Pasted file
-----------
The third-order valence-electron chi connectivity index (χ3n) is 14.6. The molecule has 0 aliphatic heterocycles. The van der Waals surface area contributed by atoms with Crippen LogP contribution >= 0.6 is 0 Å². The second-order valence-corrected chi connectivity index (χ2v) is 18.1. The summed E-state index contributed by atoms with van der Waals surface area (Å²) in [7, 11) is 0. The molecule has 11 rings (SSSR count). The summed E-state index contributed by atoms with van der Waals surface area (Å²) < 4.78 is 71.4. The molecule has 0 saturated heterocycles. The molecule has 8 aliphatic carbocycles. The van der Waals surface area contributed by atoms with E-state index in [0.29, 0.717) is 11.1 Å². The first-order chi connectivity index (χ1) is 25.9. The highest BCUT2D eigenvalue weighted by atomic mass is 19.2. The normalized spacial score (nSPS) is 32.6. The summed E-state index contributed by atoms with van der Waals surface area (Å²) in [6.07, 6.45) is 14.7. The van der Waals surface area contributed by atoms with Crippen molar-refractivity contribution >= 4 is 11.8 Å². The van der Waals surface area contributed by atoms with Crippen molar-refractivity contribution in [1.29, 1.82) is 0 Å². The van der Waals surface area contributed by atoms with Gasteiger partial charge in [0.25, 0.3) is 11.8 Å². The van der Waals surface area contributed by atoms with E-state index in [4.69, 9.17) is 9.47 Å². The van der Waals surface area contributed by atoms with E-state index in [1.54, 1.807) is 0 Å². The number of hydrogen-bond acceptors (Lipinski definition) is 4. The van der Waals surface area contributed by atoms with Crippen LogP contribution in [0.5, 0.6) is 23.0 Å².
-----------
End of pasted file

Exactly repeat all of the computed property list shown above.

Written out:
The third-order valence-electron chi connectivity index (χ3n) is 14.6. The molecule has 0 aliphatic heterocycles. The van der Waals surface area contributed by atoms with Crippen LogP contribution >= 0.6 is 0 Å². The second-order valence-corrected chi connectivity index (χ2v) is 18.1. The summed E-state index contributed by atoms with van der Waals surface area (Å²) in [7, 11) is 0. The molecule has 11 rings (SSSR count). The summed E-state index contributed by atoms with van der Waals surface area (Å²) < 4.78 is 71.4. The molecule has 0 saturated heterocycles. The molecule has 8 aliphatic carbocycles. The van der Waals surface area contributed by atoms with E-state index in [0.29, 0.717) is 11.1 Å². The first-order chi connectivity index (χ1) is 25.9. The highest BCUT2D eigenvalue weighted by atomic mass is 19.2. The normalized spacial score (nSPS) is 32.6. The summed E-state index contributed by atoms with van der Waals surface area (Å²) in [6.07, 6.45) is 14.7. The van der Waals surface area contributed by atoms with Crippen molar-refractivity contribution >= 4 is 11.8 Å². The van der Waals surface area contributed by atoms with Crippen molar-refractivity contribution in [1.29, 1.82) is 0 Å². The van der Waals surface area contributed by atoms with Gasteiger partial charge in [0.25, 0.3) is 11.8 Å². The van der Waals surface area contributed by atoms with E-state index in [4.69, 9.17) is 9.47 Å². The van der Waals surface area contributed by atoms with E-state index in [1.54, 1.807) is 0 Å². The number of hydrogen-bond acceptors (Lipinski definition) is 4. The van der Waals surface area contributed by atoms with Crippen LogP contribution in [0.5, 0.6) is 23.0 Å².